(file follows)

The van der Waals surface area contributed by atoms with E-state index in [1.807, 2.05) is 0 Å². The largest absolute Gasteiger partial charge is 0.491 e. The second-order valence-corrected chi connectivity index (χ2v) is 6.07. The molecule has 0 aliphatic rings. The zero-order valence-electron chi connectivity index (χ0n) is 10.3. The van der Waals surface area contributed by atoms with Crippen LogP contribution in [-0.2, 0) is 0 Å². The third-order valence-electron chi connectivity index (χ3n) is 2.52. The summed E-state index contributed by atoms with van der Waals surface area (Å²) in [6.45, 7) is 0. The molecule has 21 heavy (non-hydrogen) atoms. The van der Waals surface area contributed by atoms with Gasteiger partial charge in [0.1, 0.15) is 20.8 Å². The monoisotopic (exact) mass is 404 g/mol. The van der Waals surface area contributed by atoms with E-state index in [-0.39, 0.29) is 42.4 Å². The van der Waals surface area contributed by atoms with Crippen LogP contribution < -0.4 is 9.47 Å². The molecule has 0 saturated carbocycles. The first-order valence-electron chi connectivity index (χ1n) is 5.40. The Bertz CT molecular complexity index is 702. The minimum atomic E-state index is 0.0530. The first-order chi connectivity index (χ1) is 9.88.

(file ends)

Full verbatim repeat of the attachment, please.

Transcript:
The van der Waals surface area contributed by atoms with E-state index in [1.807, 2.05) is 0 Å². The largest absolute Gasteiger partial charge is 0.491 e. The second-order valence-corrected chi connectivity index (χ2v) is 6.07. The molecule has 0 aliphatic rings. The zero-order valence-electron chi connectivity index (χ0n) is 10.3. The van der Waals surface area contributed by atoms with Crippen LogP contribution in [-0.2, 0) is 0 Å². The third-order valence-electron chi connectivity index (χ3n) is 2.52. The summed E-state index contributed by atoms with van der Waals surface area (Å²) in [6.45, 7) is 0. The molecule has 21 heavy (non-hydrogen) atoms. The van der Waals surface area contributed by atoms with Gasteiger partial charge in [0.1, 0.15) is 20.8 Å². The monoisotopic (exact) mass is 404 g/mol. The van der Waals surface area contributed by atoms with E-state index in [-0.39, 0.29) is 42.4 Å². The van der Waals surface area contributed by atoms with Crippen LogP contribution < -0.4 is 9.47 Å². The molecule has 0 saturated carbocycles. The first-order valence-electron chi connectivity index (χ1n) is 5.40. The Bertz CT molecular complexity index is 702. The minimum atomic E-state index is 0.0530. The first-order chi connectivity index (χ1) is 9.88.